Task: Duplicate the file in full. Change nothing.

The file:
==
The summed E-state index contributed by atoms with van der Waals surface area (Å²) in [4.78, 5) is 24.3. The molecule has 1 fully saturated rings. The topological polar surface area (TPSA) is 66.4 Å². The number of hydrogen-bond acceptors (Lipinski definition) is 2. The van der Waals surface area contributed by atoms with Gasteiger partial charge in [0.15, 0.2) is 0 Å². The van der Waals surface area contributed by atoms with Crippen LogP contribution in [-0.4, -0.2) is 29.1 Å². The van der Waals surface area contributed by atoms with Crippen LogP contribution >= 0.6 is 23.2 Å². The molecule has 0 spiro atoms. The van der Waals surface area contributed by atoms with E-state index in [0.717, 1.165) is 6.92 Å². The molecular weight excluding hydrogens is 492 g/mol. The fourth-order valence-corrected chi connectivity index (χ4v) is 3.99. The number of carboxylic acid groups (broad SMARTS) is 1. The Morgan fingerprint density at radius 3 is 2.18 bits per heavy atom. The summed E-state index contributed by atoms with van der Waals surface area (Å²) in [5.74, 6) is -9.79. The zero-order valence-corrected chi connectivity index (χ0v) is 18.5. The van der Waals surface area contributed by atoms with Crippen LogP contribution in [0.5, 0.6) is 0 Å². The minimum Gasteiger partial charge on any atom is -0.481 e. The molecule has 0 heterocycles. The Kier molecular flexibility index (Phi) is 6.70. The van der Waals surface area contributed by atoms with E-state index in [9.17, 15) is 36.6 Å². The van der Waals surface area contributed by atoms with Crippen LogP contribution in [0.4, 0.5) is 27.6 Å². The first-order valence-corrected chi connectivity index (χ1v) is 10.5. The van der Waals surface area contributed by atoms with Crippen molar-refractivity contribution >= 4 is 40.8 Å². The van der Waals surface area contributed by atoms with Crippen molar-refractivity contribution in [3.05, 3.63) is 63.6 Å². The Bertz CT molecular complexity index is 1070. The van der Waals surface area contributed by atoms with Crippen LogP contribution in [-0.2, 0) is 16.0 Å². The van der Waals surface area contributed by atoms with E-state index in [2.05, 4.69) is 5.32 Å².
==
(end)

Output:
The summed E-state index contributed by atoms with van der Waals surface area (Å²) in [4.78, 5) is 24.3. The molecule has 1 fully saturated rings. The topological polar surface area (TPSA) is 66.4 Å². The number of hydrogen-bond acceptors (Lipinski definition) is 2. The van der Waals surface area contributed by atoms with Gasteiger partial charge in [0.15, 0.2) is 0 Å². The van der Waals surface area contributed by atoms with Crippen LogP contribution in [-0.4, -0.2) is 29.1 Å². The van der Waals surface area contributed by atoms with Crippen LogP contribution >= 0.6 is 23.2 Å². The molecule has 0 spiro atoms. The van der Waals surface area contributed by atoms with E-state index in [0.717, 1.165) is 6.92 Å². The molecular weight excluding hydrogens is 492 g/mol. The fourth-order valence-corrected chi connectivity index (χ4v) is 3.99. The number of carboxylic acid groups (broad SMARTS) is 1. The Morgan fingerprint density at radius 3 is 2.18 bits per heavy atom. The summed E-state index contributed by atoms with van der Waals surface area (Å²) in [5.74, 6) is -9.79. The zero-order valence-corrected chi connectivity index (χ0v) is 18.5. The van der Waals surface area contributed by atoms with Crippen LogP contribution in [0.5, 0.6) is 0 Å². The minimum Gasteiger partial charge on any atom is -0.481 e. The molecule has 0 heterocycles. The Kier molecular flexibility index (Phi) is 6.70. The van der Waals surface area contributed by atoms with E-state index in [9.17, 15) is 36.6 Å². The van der Waals surface area contributed by atoms with Crippen LogP contribution in [0.4, 0.5) is 27.6 Å². The first-order valence-corrected chi connectivity index (χ1v) is 10.5. The van der Waals surface area contributed by atoms with Crippen molar-refractivity contribution >= 4 is 40.8 Å². The van der Waals surface area contributed by atoms with Crippen molar-refractivity contribution in [3.05, 3.63) is 63.6 Å². The Bertz CT molecular complexity index is 1070. The van der Waals surface area contributed by atoms with Crippen LogP contribution in [-0.2, 0) is 16.0 Å². The van der Waals surface area contributed by atoms with E-state index in [2.05, 4.69) is 5.32 Å².